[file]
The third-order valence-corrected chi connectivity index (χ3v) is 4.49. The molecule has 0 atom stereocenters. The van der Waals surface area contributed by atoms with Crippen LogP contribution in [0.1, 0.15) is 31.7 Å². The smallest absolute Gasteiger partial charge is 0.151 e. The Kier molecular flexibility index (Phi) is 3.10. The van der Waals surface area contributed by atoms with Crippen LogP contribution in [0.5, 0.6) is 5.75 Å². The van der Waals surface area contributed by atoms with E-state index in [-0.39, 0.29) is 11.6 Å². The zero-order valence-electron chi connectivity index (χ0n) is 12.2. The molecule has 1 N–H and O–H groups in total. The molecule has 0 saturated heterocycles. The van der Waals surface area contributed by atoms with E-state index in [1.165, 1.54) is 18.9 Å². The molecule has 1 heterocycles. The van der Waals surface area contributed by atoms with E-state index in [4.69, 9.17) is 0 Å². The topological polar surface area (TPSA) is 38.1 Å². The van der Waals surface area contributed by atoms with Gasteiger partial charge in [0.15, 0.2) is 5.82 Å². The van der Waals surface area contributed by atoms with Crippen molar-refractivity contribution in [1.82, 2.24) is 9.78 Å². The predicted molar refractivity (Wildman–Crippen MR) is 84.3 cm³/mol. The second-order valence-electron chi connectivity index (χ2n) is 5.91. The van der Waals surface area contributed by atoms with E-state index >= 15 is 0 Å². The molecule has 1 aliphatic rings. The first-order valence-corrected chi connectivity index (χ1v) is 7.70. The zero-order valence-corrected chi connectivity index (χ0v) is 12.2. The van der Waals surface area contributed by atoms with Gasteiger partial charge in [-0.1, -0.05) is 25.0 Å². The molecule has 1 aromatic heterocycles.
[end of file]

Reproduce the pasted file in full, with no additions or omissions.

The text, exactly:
The third-order valence-corrected chi connectivity index (χ3v) is 4.49. The molecule has 0 atom stereocenters. The van der Waals surface area contributed by atoms with Crippen LogP contribution in [0.1, 0.15) is 31.7 Å². The smallest absolute Gasteiger partial charge is 0.151 e. The Kier molecular flexibility index (Phi) is 3.10. The van der Waals surface area contributed by atoms with Crippen LogP contribution in [0.5, 0.6) is 5.75 Å². The van der Waals surface area contributed by atoms with E-state index in [-0.39, 0.29) is 11.6 Å². The zero-order valence-electron chi connectivity index (χ0n) is 12.2. The molecule has 1 N–H and O–H groups in total. The molecule has 0 saturated heterocycles. The van der Waals surface area contributed by atoms with E-state index in [1.165, 1.54) is 18.9 Å². The molecule has 1 heterocycles. The van der Waals surface area contributed by atoms with E-state index in [4.69, 9.17) is 0 Å². The topological polar surface area (TPSA) is 38.1 Å². The van der Waals surface area contributed by atoms with Gasteiger partial charge in [0.15, 0.2) is 5.82 Å². The van der Waals surface area contributed by atoms with Crippen molar-refractivity contribution in [1.82, 2.24) is 9.78 Å². The predicted molar refractivity (Wildman–Crippen MR) is 84.3 cm³/mol. The second-order valence-electron chi connectivity index (χ2n) is 5.91. The van der Waals surface area contributed by atoms with E-state index >= 15 is 0 Å². The molecule has 1 aliphatic rings. The first-order valence-corrected chi connectivity index (χ1v) is 7.70. The zero-order valence-corrected chi connectivity index (χ0v) is 12.2. The van der Waals surface area contributed by atoms with Gasteiger partial charge in [-0.1, -0.05) is 25.0 Å². The molecule has 1 aromatic heterocycles.